"But that doesn't require peer review of the kind currently employed: there are all kinds of systems that allow any scientist - or even the general public - to rate content and to vote it up towards a wider audience."

As flawed as the peer review process is, I'm not sure this works either. Isn't the suggested model fairly close to what PLoS One is currently doing? I've found in my field, at least, very few papers have any comments, let alone ratings, on the PLoS One site. Why not?

I've also found that the "voting it up" tends not to work when it comes to controversial data. The forum tends to become an echo chamber where dissenting opinions are consistently voted down.

Opening it up to the general public will result in only the fringe, conspiratorial, or "sexy" topics being "voted up." Have you seen general public's comments and votes at YouTube? Do you really want to see scientific manuscripts treated that way?

Glyn Moody said...

@Carl: you're right, this is a non-trivial exercise, and PLoS One hasn't exactly been a roaring success.

But I think that's partly because people haven't really tried to do this much: more experiments are needed to handle the problems you mention.

Unknown said...

The point of the peer review process is not only to determine what research is interesting, but what research is scientifically valid. Peer review is carried out by experts in the article's field of study who evaluate whether the best possible methods have been used, whether the data and statistical analysis are of high quality, whether the proper controls have been used, and whether the conclusions are valid. This isn't something that can be replaced by a 'Like' button open to everyone in the world. I'm happy to see that even the editors of journals don't claim that they're knowledgeable enough to make these decisions. Science is too diverse and too dynamic for all of us to be able to discern whether research coming from a different subfield is of sufficient quality for us to take it seriously.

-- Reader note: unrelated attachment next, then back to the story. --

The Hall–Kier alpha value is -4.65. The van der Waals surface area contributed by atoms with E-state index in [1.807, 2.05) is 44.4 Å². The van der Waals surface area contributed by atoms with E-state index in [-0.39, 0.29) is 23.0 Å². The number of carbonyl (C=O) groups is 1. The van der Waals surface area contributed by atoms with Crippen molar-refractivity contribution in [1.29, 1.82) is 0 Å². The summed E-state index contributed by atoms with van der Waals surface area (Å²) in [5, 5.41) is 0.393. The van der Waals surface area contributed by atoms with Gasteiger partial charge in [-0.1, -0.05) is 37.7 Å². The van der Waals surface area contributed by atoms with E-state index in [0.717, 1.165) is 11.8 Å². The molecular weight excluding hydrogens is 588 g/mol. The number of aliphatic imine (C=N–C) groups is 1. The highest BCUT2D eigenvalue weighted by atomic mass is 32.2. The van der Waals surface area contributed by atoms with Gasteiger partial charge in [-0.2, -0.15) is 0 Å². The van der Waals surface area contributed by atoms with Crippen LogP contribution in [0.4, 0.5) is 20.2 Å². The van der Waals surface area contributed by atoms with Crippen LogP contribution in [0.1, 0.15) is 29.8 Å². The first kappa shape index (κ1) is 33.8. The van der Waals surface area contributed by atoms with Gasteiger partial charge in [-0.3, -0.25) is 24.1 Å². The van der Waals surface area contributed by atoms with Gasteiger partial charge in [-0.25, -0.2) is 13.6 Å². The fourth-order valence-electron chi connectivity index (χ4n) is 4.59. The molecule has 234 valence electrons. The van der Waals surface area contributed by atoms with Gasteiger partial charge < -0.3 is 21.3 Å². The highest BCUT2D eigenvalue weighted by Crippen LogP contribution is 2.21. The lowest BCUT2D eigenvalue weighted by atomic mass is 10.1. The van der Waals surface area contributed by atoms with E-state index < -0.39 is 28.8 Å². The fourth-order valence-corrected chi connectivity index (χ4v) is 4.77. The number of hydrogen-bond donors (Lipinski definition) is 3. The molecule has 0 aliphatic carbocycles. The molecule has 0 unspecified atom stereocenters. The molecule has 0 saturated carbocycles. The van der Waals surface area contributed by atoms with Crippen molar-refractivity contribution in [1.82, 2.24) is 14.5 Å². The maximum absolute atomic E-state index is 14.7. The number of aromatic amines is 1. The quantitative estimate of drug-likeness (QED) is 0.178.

I would argue that the abundance of literature and the ease with which it can be published makes peer review even MORE necessary - without it, agenda-pushing and biased studies would become even more prevalent than they already are. I'm not arguing that the peer review process is perfect - even now there is plenty of poorly done research that gets published. But if you take peer review away, then there will be no critical analyses of research provided by the scientific community save on a voluntary basis, which would therefore be both biased and rare (as observed in PLoS One) - even with peer review being the norm, journals have a hard time finding referees. Without peer review, lower quality research would get published and we (neither scientists nor the general public) won't know what to believe. These are not problems you can fix by providing an option for upvotes and YouTube-style comments.

Glyn Moody said...

@Raeka: peer review isn't perfect, as you say. So maybe there are other ways of doing it - not just through simple voting up or down, but parallel efforts that seek to check validity and provide the rigour you rightly seek.

The trouble is, if we don't try out new ways, we will be stuck with the imperfections of peer review - which may well grow as the volume of papers increases.

Unknown said...

I certainly agree that new strategies should be tried, and indeed journals are already thinking of ways to improve the peer review process. These include making it more transparent by publishing reviewers' comments along with an article, which would discourage referees from being nasty and unconstructive, and providing incentives or a merit system for scientists who review lots of papers, which would hopefully ensure that all the papers out there do get reviewed and in a timely fashion.
But I stand by the opinion that pre-publication peer review is necessary. The publication of research is a sign of its quality, reliability, and novelty. The Net's natural filtering process cannot guarantee any of these things. Adopting the approach of "publish-first-judge-later" will, quite frankly, result in more crap being published, which doesn't help anyone.

Glyn Moody said...

@Raeka: yes, maybe what we need is a new kind of peer review - more open, as you say - to avoid abuses, and to allow more input from a wider circle of people.